While thinking about this other question, I realized that the following functions
smoothSeq :: (Integer, Integer, Integer) -> [Integer] smoothSeq (a, b, c) = result where result = 1 : union timesA (union timesB timesC) timesA = map (* a) $ result timesB = map (* b) $ result timesC = map (* c) $ result smoothSeq' :: (Integer, Integer, Integer) -> [Integer] smoothSeq' (a, b, c) = 1 : union timesA (union timesB timesC) where timesA = map (* a) $ smoothSeq' (a, b, c) timesB = map (* b) $ smoothSeq' (a, b, c) timesC = map (* c) $ smoothSeq' (a, b, c) -- | Merge two sorted sequences discarding duplicates. union :: (Ord a) => [a] -> [a] -> [a] union  ys = ys union xs  = xs union (x : xs) (y : ys) | x < y = x : union xs (y : ys) | x > y = y : union (x : xs) ys | otherwise = x : union xs ys
have drastically different performance characteristics:
ghci> smoothSeq (2,3,5) !! 500 944784 (0.01 secs, 311,048 bytes) ghci> smoothSeq' (2,3,5) !! 500 944784 (11.53 secs, 3,745,885,224 bytes)
My impression is that
smoothSeq is linear in memory and time (as was
result is shared in the recursive definition, whereas
smoothSeq' is super-linear because the recursive function definition spawns a tree of computations that independently recompute multiple times the previous terms of the sequence (there is no sharing/memoization of the previous terms; similar to naive Fibonacci).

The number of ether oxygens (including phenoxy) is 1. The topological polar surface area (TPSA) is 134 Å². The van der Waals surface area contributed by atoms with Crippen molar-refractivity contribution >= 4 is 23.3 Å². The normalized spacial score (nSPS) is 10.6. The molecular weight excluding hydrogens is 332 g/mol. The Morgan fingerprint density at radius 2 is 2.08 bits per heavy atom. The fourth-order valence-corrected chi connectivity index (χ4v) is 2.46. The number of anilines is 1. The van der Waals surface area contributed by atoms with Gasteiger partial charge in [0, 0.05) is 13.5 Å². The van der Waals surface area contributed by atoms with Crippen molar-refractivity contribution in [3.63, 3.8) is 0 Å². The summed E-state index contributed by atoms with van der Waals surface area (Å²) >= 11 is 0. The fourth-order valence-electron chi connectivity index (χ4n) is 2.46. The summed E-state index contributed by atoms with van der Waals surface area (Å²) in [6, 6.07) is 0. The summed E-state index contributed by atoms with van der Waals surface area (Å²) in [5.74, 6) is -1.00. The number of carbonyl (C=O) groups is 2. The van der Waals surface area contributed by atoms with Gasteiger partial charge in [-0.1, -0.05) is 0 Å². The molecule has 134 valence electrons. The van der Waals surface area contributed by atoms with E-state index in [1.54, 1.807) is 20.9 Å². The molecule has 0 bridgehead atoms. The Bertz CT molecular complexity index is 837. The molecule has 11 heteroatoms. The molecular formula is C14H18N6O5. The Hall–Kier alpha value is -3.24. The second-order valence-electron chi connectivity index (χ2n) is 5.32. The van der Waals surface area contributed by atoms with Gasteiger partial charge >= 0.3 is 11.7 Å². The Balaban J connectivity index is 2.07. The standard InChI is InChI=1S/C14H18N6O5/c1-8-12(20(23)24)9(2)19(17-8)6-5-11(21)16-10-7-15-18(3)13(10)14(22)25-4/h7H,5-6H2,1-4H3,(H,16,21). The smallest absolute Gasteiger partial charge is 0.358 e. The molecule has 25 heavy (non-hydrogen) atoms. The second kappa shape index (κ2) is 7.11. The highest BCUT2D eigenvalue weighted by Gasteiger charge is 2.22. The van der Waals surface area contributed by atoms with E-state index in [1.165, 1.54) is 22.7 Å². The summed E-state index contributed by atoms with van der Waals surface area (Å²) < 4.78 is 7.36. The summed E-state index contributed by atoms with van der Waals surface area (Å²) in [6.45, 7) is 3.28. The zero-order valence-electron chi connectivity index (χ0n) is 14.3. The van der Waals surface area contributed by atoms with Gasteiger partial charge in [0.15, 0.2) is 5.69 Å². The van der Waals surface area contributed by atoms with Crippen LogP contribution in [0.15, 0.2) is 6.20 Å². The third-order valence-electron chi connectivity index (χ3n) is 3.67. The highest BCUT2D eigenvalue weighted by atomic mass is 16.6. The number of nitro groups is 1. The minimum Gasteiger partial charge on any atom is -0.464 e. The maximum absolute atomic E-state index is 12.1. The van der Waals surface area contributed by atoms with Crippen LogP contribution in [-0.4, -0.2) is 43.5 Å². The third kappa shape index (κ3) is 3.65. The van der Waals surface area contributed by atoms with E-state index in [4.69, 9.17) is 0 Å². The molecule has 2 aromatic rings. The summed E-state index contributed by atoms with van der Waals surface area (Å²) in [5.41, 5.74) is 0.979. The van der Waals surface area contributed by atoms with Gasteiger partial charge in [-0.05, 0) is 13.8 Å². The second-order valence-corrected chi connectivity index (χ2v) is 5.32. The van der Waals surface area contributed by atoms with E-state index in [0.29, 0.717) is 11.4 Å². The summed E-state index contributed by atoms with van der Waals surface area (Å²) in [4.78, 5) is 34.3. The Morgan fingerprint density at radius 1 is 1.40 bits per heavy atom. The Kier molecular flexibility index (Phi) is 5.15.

While looking around for a detailed explanation, I encountered these examples (and others)
fix f = x where x = f x fix' f = f (fix f) cycle xs = res where res = xs ++ res cycle' xs = xs ++ cycle' xs
where again the non-primed version (without
' suffix) is apparently more efficient because it reuses the previous computation.
From what I can see, what differentiates the two versions is whether the recursion involves a function or data (more precisely, a function binding or a pattern binding). Is that enough to explain the difference in behavior? What is the principle behind, that dictates whether something is memoized or not? I couldn't find a definite and comprehensive answer in the Haskell 2010 Language Report, or elsewhere.
Edit: here is another simple example that I could think of:
arithSeq start step = result where result = start : map (+ step) result arithSeq' start step = start : map (+ step) (arithSeq' start step)
ghci> arithSeq 10 100 !! 10000 1000010 (0.01 secs, 1,443,520 bytes) ghci> arithSeq' 10 100 !! 10000 1000010 (1.30 secs, 5,900,741,048 bytes)
The naive recursive definition
arithSeq' is way worse than
arithSeq, where the recursion "happens on data".
x = g xwhere
xis a non-function (and monomorphic) value, the value of
xwill be stored the first time is demanded, and reused later. For functions,
f x = g (f x)won't store any result and recompute
f xfrom scratch each time it's demanded. I'd say that your intuition above is basically correct.
-O2, and possibly use some benchmarking library like criterion. Here on SO we saw many cases where askers wonder why something is slower, when that is no longer the case after proper compilation.
ghci -fobject-code -O2and
:loadit in compiled form (hopefully optimized?). I'll start learning about how to use Criterion soon, thanks for the suggestion!